For many NFL players, making the Super Bowl is the ultimate goal. But Philadelphia Eagles QB Nick Foles, who squares off with the New England Patriots for the Lombardi Trophy on Feb. 4, has his sights set higher — bringing Christ to high-school students.
During media coverage leading up to the big game, Foles spoke of his dream to be a high-school pastor.
From the Associated Press (via Fox 29):
It’s on my heart. I took a leap of faith last year and signed up to take classes at seminary. I wanted to continue to learn and challenge my faith. It’s a challenge because you are writing papers that are biblically correct. You want to impact people’s hearts.
When I speak to (students), that’s such a time of young men and young women’s lives that there’s a lot of things that are thrown at them. So much temptation in this world, so much going on with social media and the internet that you want to talk to them and address it and share all the weaknesses I have because I’ve fallen many times. It’s something I want to do. I can’t play football forever. I’ve been blessed with an amazing platform and it’s just a door God has opened, but I still have a lot of school left and a long journey.
Foles has no qualms about publicly proclaiming his faith. Here’s what he had to say after his team won the NFC Championship on Jan. 21:
Foles contemplated retirement in mid-2016 after asking the newly relocated Los Angeles Rams to release him. But prayer sustained him, and he returned to football as the backup to young Eagles QB Carson Wentz.
At the press conference, he said:
It took a lot more faith to come back and play than it would’ve to go in the other direction. Either way would’ve been fine. Either way, I would’ve trusted in God. I would’ve done something else and glorified God in that instance.
The reason I decided to come back is I’ve loved the game of football since I was a kid, I loved playing sports, I loved being part of a team, and I knew as a person that the more growth I’ve had and the more opportunity I would have to glorify God and trust in him would be to go back and play football.
Football is one sport where it’s common to hear players talk about faith. Vikings quarterback Case Keenum (who had been Foles’ teammate at the Rams), whose team lost to Foles — and bitterly lost the chance to play the big game in their own stadium in Minneapolis — is Foles’ brother in Christ. He showed by telling his victorious rival that “no one deserves it more than you” (here’s a great Facebook video from the NFL).
Keenum made his own declaration of faith after the win that sent the Vikings up against the Eagles, called the “Minneapolis Miracle” (click here for that remarkable story).Also, Foles is hardly alone in his faith on his team. He replaced Wentz, a fellow outspoken Christian, after the younger man sustained a season-ending knee injury.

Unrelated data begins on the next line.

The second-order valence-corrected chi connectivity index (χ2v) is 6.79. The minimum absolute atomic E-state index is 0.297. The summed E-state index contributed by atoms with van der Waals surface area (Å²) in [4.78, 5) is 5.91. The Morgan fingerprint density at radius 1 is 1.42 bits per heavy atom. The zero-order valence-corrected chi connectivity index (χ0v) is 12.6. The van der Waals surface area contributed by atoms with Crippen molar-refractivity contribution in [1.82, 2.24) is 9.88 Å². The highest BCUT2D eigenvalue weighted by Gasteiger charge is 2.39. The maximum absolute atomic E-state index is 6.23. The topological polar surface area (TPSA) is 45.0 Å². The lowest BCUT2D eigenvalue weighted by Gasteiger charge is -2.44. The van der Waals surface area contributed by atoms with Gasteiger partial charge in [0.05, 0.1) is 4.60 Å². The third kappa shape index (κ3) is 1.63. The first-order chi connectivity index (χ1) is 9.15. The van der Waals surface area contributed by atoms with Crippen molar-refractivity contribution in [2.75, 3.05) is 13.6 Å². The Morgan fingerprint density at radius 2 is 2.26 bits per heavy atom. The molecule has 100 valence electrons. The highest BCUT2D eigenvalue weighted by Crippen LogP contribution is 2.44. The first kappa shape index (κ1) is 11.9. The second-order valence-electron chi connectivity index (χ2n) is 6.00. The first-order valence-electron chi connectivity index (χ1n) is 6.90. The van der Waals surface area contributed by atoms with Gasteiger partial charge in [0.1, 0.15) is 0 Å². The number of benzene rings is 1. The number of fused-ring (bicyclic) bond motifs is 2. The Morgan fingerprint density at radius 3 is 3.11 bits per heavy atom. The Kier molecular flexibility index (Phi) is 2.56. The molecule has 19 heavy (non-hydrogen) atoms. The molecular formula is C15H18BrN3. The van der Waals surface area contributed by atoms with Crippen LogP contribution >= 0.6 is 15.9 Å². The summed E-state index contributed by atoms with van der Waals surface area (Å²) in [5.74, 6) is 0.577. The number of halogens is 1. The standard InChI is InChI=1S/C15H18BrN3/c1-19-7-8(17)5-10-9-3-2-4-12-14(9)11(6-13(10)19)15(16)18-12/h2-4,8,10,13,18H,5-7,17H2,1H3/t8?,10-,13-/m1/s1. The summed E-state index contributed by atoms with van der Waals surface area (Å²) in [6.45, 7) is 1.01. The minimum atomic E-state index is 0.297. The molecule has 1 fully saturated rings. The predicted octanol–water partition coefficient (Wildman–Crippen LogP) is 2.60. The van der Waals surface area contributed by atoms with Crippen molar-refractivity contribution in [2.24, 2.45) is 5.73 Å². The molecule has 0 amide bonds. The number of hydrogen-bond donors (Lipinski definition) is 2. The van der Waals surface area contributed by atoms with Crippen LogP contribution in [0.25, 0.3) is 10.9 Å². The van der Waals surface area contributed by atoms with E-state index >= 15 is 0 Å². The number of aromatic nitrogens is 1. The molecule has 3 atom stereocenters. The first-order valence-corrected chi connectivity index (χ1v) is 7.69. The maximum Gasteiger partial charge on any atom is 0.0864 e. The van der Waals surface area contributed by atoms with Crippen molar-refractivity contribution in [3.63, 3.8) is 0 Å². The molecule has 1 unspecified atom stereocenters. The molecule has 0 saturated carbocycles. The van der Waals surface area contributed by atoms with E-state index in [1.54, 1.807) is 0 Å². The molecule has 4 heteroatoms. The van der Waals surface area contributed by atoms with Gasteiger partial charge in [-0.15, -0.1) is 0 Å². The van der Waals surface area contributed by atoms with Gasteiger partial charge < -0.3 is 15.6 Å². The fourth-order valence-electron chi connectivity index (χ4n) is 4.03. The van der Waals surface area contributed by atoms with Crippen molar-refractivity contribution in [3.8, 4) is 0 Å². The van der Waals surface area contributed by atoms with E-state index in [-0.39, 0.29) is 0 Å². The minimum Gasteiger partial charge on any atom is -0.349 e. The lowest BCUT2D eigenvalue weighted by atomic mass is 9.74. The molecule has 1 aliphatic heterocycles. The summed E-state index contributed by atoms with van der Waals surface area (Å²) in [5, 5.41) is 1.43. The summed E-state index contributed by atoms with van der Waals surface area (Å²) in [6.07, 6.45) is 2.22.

A piece in the Washington Post said this about faith and the Eagles:
Foles is part of a team that has a strong Christian brotherhood. MVP contender Carson Wentz has been outspoken about his faith and many players spend a lot of time together in prayer, studying the Bible and sharing devotionals.
Foles was one of the study leaders during his first stint in Philadelphia and has become a go-to source for younger guys. Left guard Stefen Wisniewksi also plans to become a pastor after his career ends.
“Guys like Nick and Wis can spit out scripture all day and it’s awesome to take in that knowledge,” said special teams ace Kamu Grugier-Hill.
Foles also played high-school football with Baltimore Ravens ace kicker Justin Tucker, a strong Catholic — whose opera-singing skills just propelled him to victory in the “MVP: Most Valuable Performer” show on CBS. The world got to see this side of Tucker when a video of him singing “Ave Maria” for a Catholic Charities event in Baltimore went viral.
Football, especially at the NFL level, is a brutal and demanding game — physically, emotionally and spiritually. It requires a level of dedication, commitment, pain tolerance and sheer athletic skill that few possess.
When I watch, I feel like I’m seeing men at the very apex of what their bodies can do. But, I’m also touched by the spirit of sacrifice that infuses every aspect of this pure team sport. No ball gets thrown, caught or run without a teammate being willing to put his body at risk. No one achieves alone in football, and the brotherhood it builds is probably the closest most people will ever publicly see to the bond that exists among soldiers, law enforcement or those in any dangerous, grueling profession.
As former Baltimore Ravens (and Minnesota Vikings) center (and Harvard grad) Matt Birk once told me, “This game will put you on your knees, so you might as well start there.”
Whether Foles wins or loses on Sunday, he has his eyes on the true prize — living his life for his Lord and Savior.
Image: Wikimedia Commons